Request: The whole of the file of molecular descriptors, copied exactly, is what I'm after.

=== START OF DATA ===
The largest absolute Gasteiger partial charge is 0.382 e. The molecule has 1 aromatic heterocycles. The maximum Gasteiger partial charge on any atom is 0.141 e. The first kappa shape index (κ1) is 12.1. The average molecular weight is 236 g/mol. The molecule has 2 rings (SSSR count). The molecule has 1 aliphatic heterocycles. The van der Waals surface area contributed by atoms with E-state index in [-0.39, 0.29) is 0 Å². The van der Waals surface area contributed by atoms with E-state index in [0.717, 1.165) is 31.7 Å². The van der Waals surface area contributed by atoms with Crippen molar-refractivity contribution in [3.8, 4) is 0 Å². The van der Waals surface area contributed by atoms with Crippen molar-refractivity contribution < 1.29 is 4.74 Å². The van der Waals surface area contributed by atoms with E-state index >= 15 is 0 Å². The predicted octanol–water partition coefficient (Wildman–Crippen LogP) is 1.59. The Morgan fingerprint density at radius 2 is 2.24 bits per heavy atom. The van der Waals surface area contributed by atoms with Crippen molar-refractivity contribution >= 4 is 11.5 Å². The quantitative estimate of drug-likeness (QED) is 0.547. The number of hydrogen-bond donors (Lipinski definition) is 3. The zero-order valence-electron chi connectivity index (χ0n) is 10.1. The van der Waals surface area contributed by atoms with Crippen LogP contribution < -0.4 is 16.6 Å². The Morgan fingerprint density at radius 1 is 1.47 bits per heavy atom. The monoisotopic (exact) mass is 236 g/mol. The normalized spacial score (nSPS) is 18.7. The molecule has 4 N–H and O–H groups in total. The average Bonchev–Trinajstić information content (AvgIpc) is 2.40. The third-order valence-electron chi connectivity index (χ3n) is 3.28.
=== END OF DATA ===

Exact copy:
The largest absolute Gasteiger partial charge is 0.382 e. The molecule has 1 aromatic heterocycles. The maximum Gasteiger partial charge on any atom is 0.141 e. The first kappa shape index (κ1) is 12.1. The average molecular weight is 236 g/mol. The molecule has 2 rings (SSSR count). The molecule has 1 aliphatic heterocycles. The van der Waals surface area contributed by atoms with E-state index in [-0.39, 0.29) is 0 Å². The van der Waals surface area contributed by atoms with E-state index in [0.717, 1.165) is 31.7 Å². The van der Waals surface area contributed by atoms with Crippen molar-refractivity contribution in [3.8, 4) is 0 Å². The van der Waals surface area contributed by atoms with Crippen molar-refractivity contribution < 1.29 is 4.74 Å². The van der Waals surface area contributed by atoms with E-state index >= 15 is 0 Å². The predicted octanol–water partition coefficient (Wildman–Crippen LogP) is 1.59. The Morgan fingerprint density at radius 2 is 2.24 bits per heavy atom. The van der Waals surface area contributed by atoms with Crippen molar-refractivity contribution >= 4 is 11.5 Å². The quantitative estimate of drug-likeness (QED) is 0.547. The number of hydrogen-bond donors (Lipinski definition) is 3. The zero-order valence-electron chi connectivity index (χ0n) is 10.1. The van der Waals surface area contributed by atoms with Crippen LogP contribution < -0.4 is 16.6 Å². The Morgan fingerprint density at radius 1 is 1.47 bits per heavy atom. The monoisotopic (exact) mass is 236 g/mol. The normalized spacial score (nSPS) is 18.7. The molecule has 4 N–H and O–H groups in total. The average Bonchev–Trinajstić information content (AvgIpc) is 2.40. The third-order valence-electron chi connectivity index (χ3n) is 3.28.